Growth in sustainable finance
Now, having looked at governance and greenwashing, let’s turn to growth in sustainable finance.
As I have mentioned several times already, climate disclosures are only the beginning. The ESG space is complex and changing – and it’s of global significance. I would go so far as to say this is the biggest change in the financial services sector in a generation. We need to be prepared for that change as it unfolds.
Why? Because Australia is part of a global financial ecosystem. As Australia’s markets regulator, we recognise that, and we’re engaging heavily at both the domestic and global level to ensure that what we’re doing in Australia is informed by what is happening overseas.
We have long been part of the Council of Financial Regulators (CoFR) Climate Working Group – alongside the Australian Prudential Regulation Authority, the Reserve Banking of Australia, and the Treasury – a group which has been working on these issues for a number of years.
We’re also a member of the International Organisation of Securities Commissions’ Sustainable Finance Taskforce, where we’re engaging with our peers in other jurisdictions in relation to the significant changes afoot.
Similarly, ASIC recognises the role carbon markets play in supporting private sector action on emissions reduction. This means that when the Clean Energy Regulator appoints an operator, we will play our part in the development of a carbon market in Australia by ensuring standards of integrity and transparency, as we do in other Australian licensed markets.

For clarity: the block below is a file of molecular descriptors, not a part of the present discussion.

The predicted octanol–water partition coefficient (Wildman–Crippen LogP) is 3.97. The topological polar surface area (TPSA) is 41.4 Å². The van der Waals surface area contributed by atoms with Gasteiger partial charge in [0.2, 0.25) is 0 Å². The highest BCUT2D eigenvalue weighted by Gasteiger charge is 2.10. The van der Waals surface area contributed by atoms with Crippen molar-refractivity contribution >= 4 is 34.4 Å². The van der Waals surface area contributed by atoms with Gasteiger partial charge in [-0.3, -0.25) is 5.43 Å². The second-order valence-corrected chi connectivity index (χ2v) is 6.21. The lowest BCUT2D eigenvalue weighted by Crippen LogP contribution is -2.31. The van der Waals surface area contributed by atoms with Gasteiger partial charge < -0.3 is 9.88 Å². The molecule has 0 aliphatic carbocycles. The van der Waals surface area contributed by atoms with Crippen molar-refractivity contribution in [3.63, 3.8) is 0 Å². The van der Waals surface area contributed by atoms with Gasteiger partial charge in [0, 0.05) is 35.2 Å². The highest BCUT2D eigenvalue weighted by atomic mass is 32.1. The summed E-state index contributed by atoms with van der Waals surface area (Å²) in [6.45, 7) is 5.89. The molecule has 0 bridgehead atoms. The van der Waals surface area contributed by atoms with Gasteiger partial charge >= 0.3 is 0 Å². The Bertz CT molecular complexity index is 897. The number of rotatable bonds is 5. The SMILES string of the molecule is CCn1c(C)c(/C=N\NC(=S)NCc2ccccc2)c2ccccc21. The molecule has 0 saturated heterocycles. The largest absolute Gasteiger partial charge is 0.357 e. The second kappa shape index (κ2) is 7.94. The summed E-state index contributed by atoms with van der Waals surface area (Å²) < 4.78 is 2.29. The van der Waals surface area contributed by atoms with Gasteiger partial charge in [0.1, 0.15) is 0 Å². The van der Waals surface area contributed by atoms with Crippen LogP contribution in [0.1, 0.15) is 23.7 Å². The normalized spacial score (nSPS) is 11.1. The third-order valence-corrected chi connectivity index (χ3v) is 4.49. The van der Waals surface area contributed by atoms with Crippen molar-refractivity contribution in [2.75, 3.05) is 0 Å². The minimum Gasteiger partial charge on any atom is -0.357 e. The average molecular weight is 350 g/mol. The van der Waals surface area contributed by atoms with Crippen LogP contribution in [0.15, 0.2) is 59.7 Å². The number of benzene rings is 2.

We’re also working closely with the Treasury as the Government’s sustainable finance agenda continues to unfold, to ensure we stay abreast of new developments.
This will mean we can continue to take a sensible and pragmatic approach as a national regulator. We support the shift to mandatory disclosures in Australia and will continue to engage with key stakeholders.
We do this through CoFR as well as our own panels and advisory committees.
There’s no denying there’s lot of work ahead. But sustainable finance is an important strategic priority for ASIC, and I’m determined to ensure that ASIC continues to be positioned to meet the challenges ahead.
To conclude, let me reiterate two points.
First, change is coming – and it won’t look kindly on those who aren’t prepared.
We have to be asking ourselves what more can be done now to:
- help strengthen and improve our standards of governance and disclosure in Australia,
- eliminate and correct greenwashing, and
- prepare us for the broader evolution of the ESG space.
The second point I’d like to leave you with today, is this: looking to the future can never be an excuse for complacency, inactivity or lowering standards now – and ASIC is here to ensure standards remain high.
 Net Zero And Beyond: South Pole’s 2022 Net Zero Report, https://www.southpole.com/publications/net-zero-and-beyond